Just a bit more than a week before tens of thousands of people descend on U.S. Bank Stadium in Minneapolis for the Final Four, a dozen or so workers are putting up chain-link fencing across the street. In the plaza near the stadium, there are already several tents that contain walk-through metal detectors.
Temporary security checkpoints have become a common part of the fan experience at big events. And security in and around stadiums is also a major consideration for host cities.
But, as Minneapolis Mayor Jacob Frey put it: We got this.
"From the X Games to the Super Bowl, to the baseball All-Star Game, to now the NCAA Final Four," he said, "we do these events. We do them with style."
Frey and local law enforcement leaders recently unveiled a public safety campaign that will go into effect a few days before the games begin. Minneapolis Police Chief Medaria Arradondo said the overall security presence will be smaller than it was for the 2018 Super Bowl. For instance, there will be no National Guard soldiers stationed in the city. And the security perimeter around U.S. Bank Stadium will be less expansive, too.
But Arradondo said officers from at least 30 city, state and federal law enforcement agencies will be part of the security team. And he encouraged everyone to follow the post-9/11 security mantra, "If you see something, say something."
"We want to have our residents, our tourists, our visitors — we want them to be a force multiplier when it comes to the safety of our city," he said. "So, we are encouraging that. Situational awareness is very important."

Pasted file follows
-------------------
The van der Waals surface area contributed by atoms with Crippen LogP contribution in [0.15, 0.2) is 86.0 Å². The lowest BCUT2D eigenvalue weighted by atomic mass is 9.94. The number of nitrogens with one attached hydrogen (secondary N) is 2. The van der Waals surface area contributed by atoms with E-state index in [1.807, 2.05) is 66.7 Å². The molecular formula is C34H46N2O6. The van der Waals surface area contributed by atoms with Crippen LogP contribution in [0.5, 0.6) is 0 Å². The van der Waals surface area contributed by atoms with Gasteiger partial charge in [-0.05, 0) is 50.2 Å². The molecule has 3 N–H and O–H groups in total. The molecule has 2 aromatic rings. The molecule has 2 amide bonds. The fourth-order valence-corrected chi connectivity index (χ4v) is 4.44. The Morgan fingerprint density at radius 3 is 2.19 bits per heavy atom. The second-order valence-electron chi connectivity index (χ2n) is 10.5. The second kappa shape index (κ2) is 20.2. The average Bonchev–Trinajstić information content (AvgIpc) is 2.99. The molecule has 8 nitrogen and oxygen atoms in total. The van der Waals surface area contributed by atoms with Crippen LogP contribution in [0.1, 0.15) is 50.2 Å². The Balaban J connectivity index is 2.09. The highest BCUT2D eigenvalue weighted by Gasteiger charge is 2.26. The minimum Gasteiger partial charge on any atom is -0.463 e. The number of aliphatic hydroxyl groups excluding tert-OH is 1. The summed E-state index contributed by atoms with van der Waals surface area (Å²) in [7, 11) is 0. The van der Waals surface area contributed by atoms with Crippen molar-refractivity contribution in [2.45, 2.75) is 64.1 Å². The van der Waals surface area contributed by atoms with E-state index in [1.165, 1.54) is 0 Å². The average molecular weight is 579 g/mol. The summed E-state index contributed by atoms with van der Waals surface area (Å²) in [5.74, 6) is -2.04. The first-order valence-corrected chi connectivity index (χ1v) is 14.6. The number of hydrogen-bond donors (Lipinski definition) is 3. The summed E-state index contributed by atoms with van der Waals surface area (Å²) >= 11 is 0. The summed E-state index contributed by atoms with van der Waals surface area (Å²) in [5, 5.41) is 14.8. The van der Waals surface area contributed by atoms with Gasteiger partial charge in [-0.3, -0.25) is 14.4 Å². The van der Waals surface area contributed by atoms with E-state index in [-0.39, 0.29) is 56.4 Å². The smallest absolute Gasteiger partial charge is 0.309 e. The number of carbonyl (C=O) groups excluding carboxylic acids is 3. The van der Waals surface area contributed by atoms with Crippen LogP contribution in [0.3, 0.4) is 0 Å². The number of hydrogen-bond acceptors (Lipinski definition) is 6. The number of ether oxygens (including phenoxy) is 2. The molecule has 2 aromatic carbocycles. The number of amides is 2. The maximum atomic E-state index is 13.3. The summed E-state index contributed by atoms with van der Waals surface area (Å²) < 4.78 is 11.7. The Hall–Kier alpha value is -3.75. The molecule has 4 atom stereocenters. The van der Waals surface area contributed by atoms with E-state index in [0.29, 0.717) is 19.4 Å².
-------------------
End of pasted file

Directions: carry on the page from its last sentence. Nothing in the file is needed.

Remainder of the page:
Visitors downtown will see not only uniformed police officers, sheriff's deputies and private security personnel, but a number of citizen safety workers as well.
Shane Zahn, head of security for the Minneapolis Downtown Improvement District, offered a list of groups involved in the effort. "We work extensively with street outreach teams like St. Stephens, YouthLink, Youth Coordinating Board, MAD DADS, Mother's Love, many more on safety for everybody downtown," he said.
Zahn added that members of the groups are out downtown, interacting with the homeless and at-risk youth on a regular basis, not just during the Final Four.
It's not clear how much the security presence will cost taxpayers. Arradondo didn't have an estimate for Minneapolis police expenses. But he said the department's finance director will have that information after the games.
Final Four host committee officials say they expect the event to bring in $148 million. However, revenue projections from past events like the Super Bowl have been hard to verify.
Steve Cramer, president and CEO of the Minneapolis Downtown Council, said downtown hotels and restaurants will reap a lot of the economic benefit from the Final Four. Cramer said hotels are booked and many hospitality businesses are hiring extra staff.
He added that the council is helping some small businesses get in on the action.
"We are sponsoring a pop-up retail activity in Gaviidae Common, called the Chameleon Consortium, which is 20-plus small businesses, mostly from Minneapolis neighborhoods — a lot of them from north Minneapolis — coming into the downtown market," he said.
Nicollet Mall, the Convention Center and the Armory will host a variety of events. There will be concerts featuring national acts at the Armory; a festival for fans will be housed in the Convention Center; and a Ferris wheel will be erected on Nicollet Mall.
Cramer said people who work downtown shouldn't face the kind of disruptions they experienced during the Super Bowl. Most of the major events will happen either during the weekend or after traditional work hours.
However, city officials want people to be aware that road closures and restrictions around U.S. Bank Stadium have already started. And there'll be additional closures as game time approaches.
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